You've probably heard (possibly on this podcast) about the discrimination "non-native English teachers" can face finding jobs, in being promoted or receiving equal pay. But how does Native-speakerism affect what happens inside the classroom? How do attitudes about native speakers affect the content in our course books, the confidence of teachers and the goals of our students? We speak with Marek Kiczkowiak to find out.
If you would like to learn how to teach English as a Lingua Franca, promote equality and tackle native speakerism, try Marek’s TEFL Equity Academy membership. You can join completely for free for 30-days. Afterwards, it’s $9 a month.
Nativespeakerism in the Classroom with Marek Kiczkowiak - Transcription
Ross Thorburn: Welcome back to the podcast, everyone. This episode, our guest is Dr. Marek Kiczkowiak. Marek teaches in Belgium. He runs a TEFL show podcast, as well as the website TEFL Equity Advocates.
In this episode, Tracy and I interviewed Marek about native‑speakerism inside the classroom. How do our views and assumptions about native speakers, non‑native speakers influence how we teach students, and how does that influence the students and how they use English. Hope you enjoy the interview.
What Does Native‑Speakerism Inside the Classroom Look Like?
My first question, I think most of the listeners out there will be familiar with the idea of native‑speakerism outside the classroom and discrimination that maybe non‑native English teachers face when they're job hunting. Can you tell us a bit about the other side of native‑speakerism and how that manifests itself inside the classroom?
Marek Kiczkowiak: At the beginning when I got interested in it, obviously the first point that you notice is discriminatory recruitment policies. All the other aspects have a lot to do as well with teaching English.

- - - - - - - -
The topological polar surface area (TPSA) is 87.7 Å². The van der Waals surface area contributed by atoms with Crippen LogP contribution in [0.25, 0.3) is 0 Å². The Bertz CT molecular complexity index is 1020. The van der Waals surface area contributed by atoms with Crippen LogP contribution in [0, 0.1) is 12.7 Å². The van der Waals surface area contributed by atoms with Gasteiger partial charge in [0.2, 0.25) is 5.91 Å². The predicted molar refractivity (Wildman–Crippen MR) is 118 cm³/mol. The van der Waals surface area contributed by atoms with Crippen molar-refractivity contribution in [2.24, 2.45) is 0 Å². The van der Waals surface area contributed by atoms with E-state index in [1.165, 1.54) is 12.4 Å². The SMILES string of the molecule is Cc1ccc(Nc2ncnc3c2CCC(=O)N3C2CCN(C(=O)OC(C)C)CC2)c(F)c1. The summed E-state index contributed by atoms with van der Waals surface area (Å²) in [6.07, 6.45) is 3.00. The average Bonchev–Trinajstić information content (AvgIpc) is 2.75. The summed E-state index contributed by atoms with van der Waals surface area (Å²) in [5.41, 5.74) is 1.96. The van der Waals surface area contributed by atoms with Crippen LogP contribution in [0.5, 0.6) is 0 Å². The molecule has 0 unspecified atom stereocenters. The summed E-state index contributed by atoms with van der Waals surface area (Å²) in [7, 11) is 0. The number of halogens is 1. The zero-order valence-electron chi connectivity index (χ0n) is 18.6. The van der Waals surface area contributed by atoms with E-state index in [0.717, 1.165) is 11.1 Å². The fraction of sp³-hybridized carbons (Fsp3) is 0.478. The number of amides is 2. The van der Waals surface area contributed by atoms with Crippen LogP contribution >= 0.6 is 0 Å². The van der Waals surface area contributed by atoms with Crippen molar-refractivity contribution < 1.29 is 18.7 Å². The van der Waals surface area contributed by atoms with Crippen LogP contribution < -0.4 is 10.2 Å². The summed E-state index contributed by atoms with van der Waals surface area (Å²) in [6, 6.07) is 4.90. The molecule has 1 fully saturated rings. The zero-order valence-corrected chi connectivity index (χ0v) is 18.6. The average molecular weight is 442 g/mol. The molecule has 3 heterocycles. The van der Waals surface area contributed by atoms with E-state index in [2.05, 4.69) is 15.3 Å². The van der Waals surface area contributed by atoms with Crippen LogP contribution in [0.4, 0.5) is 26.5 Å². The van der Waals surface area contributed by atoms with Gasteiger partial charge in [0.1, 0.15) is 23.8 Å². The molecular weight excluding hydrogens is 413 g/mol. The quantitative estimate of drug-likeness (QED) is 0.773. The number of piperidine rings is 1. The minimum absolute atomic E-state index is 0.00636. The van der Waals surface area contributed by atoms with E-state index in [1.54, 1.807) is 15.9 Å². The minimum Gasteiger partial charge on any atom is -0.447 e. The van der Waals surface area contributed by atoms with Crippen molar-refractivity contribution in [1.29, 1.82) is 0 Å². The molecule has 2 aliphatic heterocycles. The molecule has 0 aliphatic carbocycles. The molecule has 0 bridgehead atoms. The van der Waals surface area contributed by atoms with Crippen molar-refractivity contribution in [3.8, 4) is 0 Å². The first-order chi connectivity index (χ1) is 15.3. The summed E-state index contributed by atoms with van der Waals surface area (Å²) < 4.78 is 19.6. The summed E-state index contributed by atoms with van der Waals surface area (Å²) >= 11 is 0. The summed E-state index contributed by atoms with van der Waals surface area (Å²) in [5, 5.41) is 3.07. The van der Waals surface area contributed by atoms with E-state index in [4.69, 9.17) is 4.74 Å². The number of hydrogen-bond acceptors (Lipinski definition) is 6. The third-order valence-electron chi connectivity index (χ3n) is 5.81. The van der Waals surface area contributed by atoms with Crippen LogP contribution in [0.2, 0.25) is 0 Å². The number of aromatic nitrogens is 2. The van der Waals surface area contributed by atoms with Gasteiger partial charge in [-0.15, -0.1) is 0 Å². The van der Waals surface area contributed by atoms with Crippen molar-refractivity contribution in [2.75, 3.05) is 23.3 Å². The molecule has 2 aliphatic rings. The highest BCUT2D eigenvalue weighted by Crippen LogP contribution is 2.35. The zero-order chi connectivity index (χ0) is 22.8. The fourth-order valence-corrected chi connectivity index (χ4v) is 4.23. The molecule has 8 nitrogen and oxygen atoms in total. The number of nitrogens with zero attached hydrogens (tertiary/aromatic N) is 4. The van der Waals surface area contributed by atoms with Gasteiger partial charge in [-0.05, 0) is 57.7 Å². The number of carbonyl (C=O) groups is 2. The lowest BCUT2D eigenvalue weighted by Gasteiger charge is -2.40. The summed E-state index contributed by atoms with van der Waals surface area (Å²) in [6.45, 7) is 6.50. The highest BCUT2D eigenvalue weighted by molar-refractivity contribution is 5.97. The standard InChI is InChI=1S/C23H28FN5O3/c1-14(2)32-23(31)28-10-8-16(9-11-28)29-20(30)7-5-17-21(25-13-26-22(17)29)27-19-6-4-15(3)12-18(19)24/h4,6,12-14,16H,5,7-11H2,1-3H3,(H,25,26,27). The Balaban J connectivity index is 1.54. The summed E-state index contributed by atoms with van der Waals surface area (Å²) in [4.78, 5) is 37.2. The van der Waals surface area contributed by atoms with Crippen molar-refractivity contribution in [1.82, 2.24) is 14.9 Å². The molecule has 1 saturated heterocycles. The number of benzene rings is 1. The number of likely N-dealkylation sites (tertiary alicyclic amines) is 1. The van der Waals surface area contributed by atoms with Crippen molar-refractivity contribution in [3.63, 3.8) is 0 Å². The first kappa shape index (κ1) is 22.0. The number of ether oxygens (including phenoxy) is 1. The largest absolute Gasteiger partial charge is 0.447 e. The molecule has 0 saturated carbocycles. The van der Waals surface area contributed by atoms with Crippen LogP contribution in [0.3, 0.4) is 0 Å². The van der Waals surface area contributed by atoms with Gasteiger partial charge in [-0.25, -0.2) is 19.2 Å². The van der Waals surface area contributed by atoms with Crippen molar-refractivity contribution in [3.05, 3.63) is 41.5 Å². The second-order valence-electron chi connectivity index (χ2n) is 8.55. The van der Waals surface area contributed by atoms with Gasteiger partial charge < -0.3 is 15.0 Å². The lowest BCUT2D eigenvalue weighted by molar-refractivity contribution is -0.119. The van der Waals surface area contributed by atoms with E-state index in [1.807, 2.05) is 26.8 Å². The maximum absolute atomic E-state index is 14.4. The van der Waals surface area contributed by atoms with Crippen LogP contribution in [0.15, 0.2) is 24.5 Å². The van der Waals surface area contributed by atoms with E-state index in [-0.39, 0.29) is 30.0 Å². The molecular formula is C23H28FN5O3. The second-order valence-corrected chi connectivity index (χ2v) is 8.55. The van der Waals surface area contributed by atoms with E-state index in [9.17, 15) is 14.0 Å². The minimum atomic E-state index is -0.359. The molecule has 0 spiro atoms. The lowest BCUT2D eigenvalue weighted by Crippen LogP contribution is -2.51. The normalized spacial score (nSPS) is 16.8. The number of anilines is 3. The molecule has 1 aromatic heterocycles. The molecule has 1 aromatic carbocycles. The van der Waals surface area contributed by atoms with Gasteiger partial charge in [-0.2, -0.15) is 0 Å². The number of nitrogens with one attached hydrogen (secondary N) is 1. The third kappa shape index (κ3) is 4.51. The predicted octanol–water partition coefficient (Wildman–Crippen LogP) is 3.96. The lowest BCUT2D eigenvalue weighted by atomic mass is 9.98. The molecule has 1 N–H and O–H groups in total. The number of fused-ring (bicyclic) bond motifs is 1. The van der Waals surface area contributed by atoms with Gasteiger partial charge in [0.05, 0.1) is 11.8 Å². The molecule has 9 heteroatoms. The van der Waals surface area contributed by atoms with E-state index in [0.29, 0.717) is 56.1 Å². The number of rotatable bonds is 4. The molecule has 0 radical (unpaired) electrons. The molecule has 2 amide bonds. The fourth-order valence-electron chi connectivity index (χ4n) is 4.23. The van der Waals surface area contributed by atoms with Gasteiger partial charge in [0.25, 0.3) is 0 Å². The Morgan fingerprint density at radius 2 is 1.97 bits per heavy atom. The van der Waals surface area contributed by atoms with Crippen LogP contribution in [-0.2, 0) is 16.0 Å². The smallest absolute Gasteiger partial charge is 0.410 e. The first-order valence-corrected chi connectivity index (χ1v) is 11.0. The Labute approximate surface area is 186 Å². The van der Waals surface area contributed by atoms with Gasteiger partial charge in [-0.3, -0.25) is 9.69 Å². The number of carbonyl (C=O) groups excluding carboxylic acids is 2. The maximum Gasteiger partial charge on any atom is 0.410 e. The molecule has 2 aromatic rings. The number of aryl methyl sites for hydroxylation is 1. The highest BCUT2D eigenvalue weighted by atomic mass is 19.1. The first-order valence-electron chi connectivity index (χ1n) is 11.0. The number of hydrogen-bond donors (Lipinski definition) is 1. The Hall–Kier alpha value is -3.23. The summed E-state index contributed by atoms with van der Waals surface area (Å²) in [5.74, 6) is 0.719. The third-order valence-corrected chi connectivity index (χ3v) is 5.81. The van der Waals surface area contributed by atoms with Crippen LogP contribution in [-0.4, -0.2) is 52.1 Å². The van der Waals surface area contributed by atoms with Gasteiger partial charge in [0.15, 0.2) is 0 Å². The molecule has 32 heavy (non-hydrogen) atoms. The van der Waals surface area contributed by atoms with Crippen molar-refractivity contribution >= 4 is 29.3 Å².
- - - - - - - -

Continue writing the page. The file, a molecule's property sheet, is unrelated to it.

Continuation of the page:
If you look at all the major coursebooks, if you look at the pronunciation syllabus, the aim is either to imitate standard British or general American English. This perpetuates the idea that your students have to speak like a native speaker in order to be successful.
Of course, coursebooks have been moving forward with a few artificial non‑native speaker accents, usually recorded by actors. Actors are trained to imitate voices and accents, so there's a reason why coursebooks do that.
It's very subliminal, you can call it, or subconscious. It's not overt, but I think if, for a very long time that's how you learn English, it doesn't surprise me that so many students prefer native‑speaker voices. The way we're teaching them leads them to believe that, "Yeah, clearly native‑speaker accents are better than non‑native speaker accents." That would be one example.
Tracy Yu: I remember when I was a student from middle school to high school and university, maybe 10 years, definitely it's close to either British accents or American accents. At the end, I don't know which accent I have.
Ross: It seems clear then from the point of view of schools employing non‑native teachers that there's an advantage there, that you can get great teachers.
If you have students that say, "I want to learn authentic American English," or, "I want to learn British English," I wonder what their business argument is to a publisher for saying, "You need to include more examples of non‑native English."
Marek: There's another reason why publishers have been reluctant, let's say, to abandon this model, where they primarily have American and British accents, is that students and teachers might complain.